U.S.: Biden Signs Law Ending Mandatory Arbitration for Sexual Assault Cases
On March 3, 2022, President Joseph R. Biden, Jr. signed into law a bill ending mandatory arbitration in workplace sexual harassment and assault cases. Our detailed Debrief on the new law can be found here. Under the Ending Forced Arbitration of Sexual Assault and Sexual Harassment Act, first introduced in 2017, survivors will be permitted to file lawsuits against their perpetrators in court, nullifying any agreement with their employer in which this right was waived in favor of settling disputes by arbitration.
At the signing event, Vice President Kamala Harris stated that mandatory arbitration “gives corporations a powerful tool to hide abuse and misconduct.” Advocates of ending the practice have long maintained that it has the effect of silencing survivors while promoting secrecy and shielding perpetrators in the workplace. Some reports indicate that between 50% and 75% of all women report that they have faced some form of sexual harassment in their jobs. Arbitration clauses in employment agreements are common, but in recent years, a number of corporations have committed to ending the practice of arbitration requirements for sexual assault or harassment situations, including Airbnb, Facebook and Google.
Ending Forced Arbitration of Sexual Assault and Sexual Harassment Act of 2021
Biden Signs Bill Ending Forced Arbitration in Sexual Misconduct Cases
EU: EBA Publishes Report on Sustainable Securitization Framework
The European Banking Authority (EBA) published a report suggesting that the development of a dedicated framework for green securitization would be premature due to the early-stage of development of the market, with sustainable securitizations accounting for only 2% of EU ESG bond issuances and approximately 6% of EU securitizations. Instead, they have recommended that the European Union’s Green Bond Standard (EUGBS) be augmented for use in the securitization market.
The result of the suggested adjustment would be that the EUGBS would apply to the bond’s originator rather than the securitization vehicle itself. The bond originator (the vehicle that pools the debt into a portfolio prior to selling it off in tranches to the securitization vehicles that deal directly with investors) would therefore be responsible for using the bond’s proceeds to meet the green EUGBS criteria. Assessment at this level would allow a securitization that is not backed by a portfolio of green assets to meet the EUGBS requirements so long as the originator commits to using all of the proceeds from the green bond to generate new green assets.
To ensure that investors are aware of the characterization of the underlying securitized assets, the EBA has recommended that the EU Securitisation Regulation be amended to increase disclosure obligations. Currently, only those securitizations that qualify as “Simple, Transparent and Standardized” can, on a voluntary basis, provide disclosures regarding the principle adverse impact of securitization investments. The amendment would extend this voluntary disclosure to all securitizations.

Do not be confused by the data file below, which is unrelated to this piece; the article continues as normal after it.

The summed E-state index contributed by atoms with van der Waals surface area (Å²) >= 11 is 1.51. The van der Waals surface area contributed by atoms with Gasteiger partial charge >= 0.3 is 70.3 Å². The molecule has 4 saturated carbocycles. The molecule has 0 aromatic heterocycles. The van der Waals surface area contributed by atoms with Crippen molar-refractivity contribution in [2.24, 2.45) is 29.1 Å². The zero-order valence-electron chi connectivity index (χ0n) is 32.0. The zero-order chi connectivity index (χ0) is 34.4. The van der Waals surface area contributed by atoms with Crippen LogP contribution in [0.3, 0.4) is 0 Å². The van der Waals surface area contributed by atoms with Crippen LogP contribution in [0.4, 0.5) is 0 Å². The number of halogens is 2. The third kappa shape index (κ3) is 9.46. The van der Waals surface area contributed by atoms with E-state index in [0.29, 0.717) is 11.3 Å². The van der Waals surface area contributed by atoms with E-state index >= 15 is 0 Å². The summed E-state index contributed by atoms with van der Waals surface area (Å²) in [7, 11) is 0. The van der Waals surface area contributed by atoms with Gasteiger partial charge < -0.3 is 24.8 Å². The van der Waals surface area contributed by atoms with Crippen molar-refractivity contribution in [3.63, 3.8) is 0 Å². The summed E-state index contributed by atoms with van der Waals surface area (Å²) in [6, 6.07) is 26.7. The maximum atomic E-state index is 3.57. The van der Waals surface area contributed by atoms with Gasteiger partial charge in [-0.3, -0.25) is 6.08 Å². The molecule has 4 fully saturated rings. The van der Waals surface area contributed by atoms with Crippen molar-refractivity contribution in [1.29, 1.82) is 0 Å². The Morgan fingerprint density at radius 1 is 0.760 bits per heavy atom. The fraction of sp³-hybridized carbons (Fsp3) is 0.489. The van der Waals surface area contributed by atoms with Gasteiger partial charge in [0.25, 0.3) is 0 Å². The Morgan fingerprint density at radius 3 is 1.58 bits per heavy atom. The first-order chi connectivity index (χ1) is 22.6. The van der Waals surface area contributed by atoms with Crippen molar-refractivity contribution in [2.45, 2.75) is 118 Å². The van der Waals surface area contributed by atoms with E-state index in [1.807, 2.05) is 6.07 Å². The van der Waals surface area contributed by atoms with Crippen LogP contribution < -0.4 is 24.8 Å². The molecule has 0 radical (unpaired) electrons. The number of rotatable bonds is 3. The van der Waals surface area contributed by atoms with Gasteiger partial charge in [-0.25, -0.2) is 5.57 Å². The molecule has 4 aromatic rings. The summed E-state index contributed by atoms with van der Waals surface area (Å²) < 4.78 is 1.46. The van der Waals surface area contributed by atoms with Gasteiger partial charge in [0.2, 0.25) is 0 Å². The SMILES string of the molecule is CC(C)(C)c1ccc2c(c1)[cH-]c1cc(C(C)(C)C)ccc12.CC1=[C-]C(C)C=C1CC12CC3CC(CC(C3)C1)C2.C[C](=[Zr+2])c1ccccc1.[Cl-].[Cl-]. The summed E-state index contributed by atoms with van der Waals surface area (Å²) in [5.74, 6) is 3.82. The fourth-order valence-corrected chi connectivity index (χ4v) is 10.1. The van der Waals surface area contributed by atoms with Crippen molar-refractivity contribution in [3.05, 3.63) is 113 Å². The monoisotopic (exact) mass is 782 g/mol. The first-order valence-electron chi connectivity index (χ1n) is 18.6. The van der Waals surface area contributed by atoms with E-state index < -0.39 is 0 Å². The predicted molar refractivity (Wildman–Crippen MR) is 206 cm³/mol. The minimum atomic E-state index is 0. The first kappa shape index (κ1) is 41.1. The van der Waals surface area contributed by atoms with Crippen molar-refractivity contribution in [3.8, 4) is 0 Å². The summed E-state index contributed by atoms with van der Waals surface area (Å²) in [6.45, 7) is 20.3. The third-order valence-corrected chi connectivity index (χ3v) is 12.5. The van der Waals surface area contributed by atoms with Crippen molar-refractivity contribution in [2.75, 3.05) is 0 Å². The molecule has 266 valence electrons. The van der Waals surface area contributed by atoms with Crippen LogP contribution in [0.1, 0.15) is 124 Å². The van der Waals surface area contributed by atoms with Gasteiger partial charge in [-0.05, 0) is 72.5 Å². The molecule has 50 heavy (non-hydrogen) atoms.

Responsible Investor Article
U.S.: Department of Energy Launches New Climate Challenge
On February 28, 2022, the United States Department of Energy (DOE) announced the launch of the Better Climate Challenge, an initiative through which more than 90 companies and organizations have made pledges to reduce their carbon emissions by half by 2030. The press release announcing the public-private partnership calls on participating organizations to set “bold, portfolio-wide greenhouse gas reduction targets and share their innovative solutions and best practices with partners and across industries.” To support participating organizations, as part of the initiative, the DOE will provide technical assistance and convene “peer-to-peer exchanges” to facilitate sharing of best practices. Participating organizations will provide annual updates on their progress to the DOE and commit to working together to advance their collective goal. Among the 90 participating organizations are:
- IKEA Retail U.S.
- Hilton Harley-Davidson Motor Company
- The Cleveland Clinic
- The State of Maryland Johnson Controls
- Toyota Motor North America, Inc.
- MetLife Investment Management
U.S. Department of Energy
UK: FTSE 100 Companies Lag Behind Others in Climate Risk Reporting
A report published last month by Marsh—“Evaluating ESG and pandemic risk reporting trends: FTSE 100 and global exchanges risk analysis 2021”—found that while ESG trends are beginning to appear more frequently in annual reports as a principal risk, most FTSE 100 companies haven’t begun to fully report on ESG risk factors and corresponding mitigation efforts, in line with the Task Force on Climate-Related Financial Disclosures (TCFD) recommendations.
The report looked at the annual reports of companies on the FTSE 100 during the July 2020 to July 2021 period. It also compared findings from FTSE 100 companies with 60 companies listed on the Hong Kong Stock Exchange (HKSE), New York Stock Exchange (NYSE) and Euronext.
While 90% of companies listed on Euronext listed ESG as a principal risk, only 21% of companies listed on the FTSE 100 did. By comparison, 30% of reviewed HKSE companies and 35% of reviewed NYSE companies listed ESG as a principal risk.
Furthermore, only 30% of FTSE 100 companies showed evidence of reporting climate change risk on a standalone basis, as recommended by the TCFD. Marsh also found that this standalone reporting varied by industry, with, for example, 75% of mining, utilities and healthcare sector companies evidencing standalone TCFD reporting, while only 10% in the aerospace and industrial sector did.
Beginning April 6, TCFD-aligned disclosures will be mandatory for the 1,300 largest UK-registered companies, including traded companies, as well as private companies with over 500 employees and £500 million in annual turnover.
Report and press release